Sunday, May 08, 2011

Patents and business models

Steve Blank, a successful Silicon Valley entrepreneur, offers an interesting definition of a startup business: a startup is an organization formed to search for a repeatable and scalable business model. He further explains:

Think of a business model as a drawing that shows all the flows between the different parts of your company. A business model diagram also shows how the product gets distributed to your customers and how money flows back into your company. And it shows your company’s cost structures, how each department interacts with the others and where your company fits with other companies or partners to implement your business.

I find business model-based approach highly useful in developing invention and patent strategies, especially, for startups. The purpose of an IP portfolio is not to protect your technology, but create prohibitive risks for competition attempting to enter your newly discovered business space. Technology is just one element of the model. Protecting technology with patents will only create a false sense of security, because at the time of patent writing (remember, you are still in search mode), you don't know which patent claims are going to be allowed by the Patent Office.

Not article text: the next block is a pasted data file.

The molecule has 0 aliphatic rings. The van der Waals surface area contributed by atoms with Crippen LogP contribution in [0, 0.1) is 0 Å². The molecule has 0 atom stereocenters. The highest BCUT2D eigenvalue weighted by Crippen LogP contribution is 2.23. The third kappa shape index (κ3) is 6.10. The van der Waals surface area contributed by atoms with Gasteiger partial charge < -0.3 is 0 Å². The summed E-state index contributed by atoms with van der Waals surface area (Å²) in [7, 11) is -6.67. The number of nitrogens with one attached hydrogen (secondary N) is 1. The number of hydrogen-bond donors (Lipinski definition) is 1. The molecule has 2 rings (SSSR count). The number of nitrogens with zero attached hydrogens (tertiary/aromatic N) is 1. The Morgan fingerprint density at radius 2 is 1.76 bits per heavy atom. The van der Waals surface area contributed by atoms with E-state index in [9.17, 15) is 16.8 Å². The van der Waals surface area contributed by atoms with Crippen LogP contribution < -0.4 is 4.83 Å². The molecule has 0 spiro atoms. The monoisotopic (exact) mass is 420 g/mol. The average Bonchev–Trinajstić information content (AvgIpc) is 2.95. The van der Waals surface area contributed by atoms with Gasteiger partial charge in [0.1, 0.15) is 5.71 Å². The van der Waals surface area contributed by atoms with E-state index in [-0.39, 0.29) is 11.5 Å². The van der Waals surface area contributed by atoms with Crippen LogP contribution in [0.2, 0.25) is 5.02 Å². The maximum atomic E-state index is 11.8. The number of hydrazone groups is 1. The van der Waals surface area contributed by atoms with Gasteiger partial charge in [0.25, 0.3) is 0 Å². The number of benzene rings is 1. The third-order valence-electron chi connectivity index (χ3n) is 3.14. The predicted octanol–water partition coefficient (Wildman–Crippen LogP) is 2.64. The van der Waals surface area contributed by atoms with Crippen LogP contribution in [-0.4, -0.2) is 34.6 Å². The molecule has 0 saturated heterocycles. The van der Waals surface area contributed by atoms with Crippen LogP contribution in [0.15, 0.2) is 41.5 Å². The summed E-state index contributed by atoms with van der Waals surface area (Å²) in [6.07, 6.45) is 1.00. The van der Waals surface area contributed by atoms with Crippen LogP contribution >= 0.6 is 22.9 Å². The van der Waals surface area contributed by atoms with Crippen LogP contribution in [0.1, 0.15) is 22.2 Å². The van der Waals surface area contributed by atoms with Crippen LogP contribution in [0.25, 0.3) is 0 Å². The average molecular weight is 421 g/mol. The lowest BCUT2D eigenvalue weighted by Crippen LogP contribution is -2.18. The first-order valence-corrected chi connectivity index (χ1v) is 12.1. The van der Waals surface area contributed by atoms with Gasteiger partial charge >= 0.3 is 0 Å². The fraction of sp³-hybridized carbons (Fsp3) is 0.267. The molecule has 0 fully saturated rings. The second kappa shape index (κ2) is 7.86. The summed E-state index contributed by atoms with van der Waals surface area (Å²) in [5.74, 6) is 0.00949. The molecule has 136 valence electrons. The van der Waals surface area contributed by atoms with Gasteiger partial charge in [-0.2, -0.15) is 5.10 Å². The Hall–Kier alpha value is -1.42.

Patenting, in contrast with invention, is about business risk creation. Therefore, it should be guided by the business model search, e.g. with conscious efforts to discover business model weak spots and directing inventions and claims to attack the vulnerabilities.

P.S. The 9-screen view and 5-element analysis provide much better tools for business model analysis than the standard Osterwalder drawing. The tools have multilayer flow-based concepts built-in, which allows for easy identification of control points.

tags: patent, strategy, business, model, system, 3x3, five element analysis, startup, scalability

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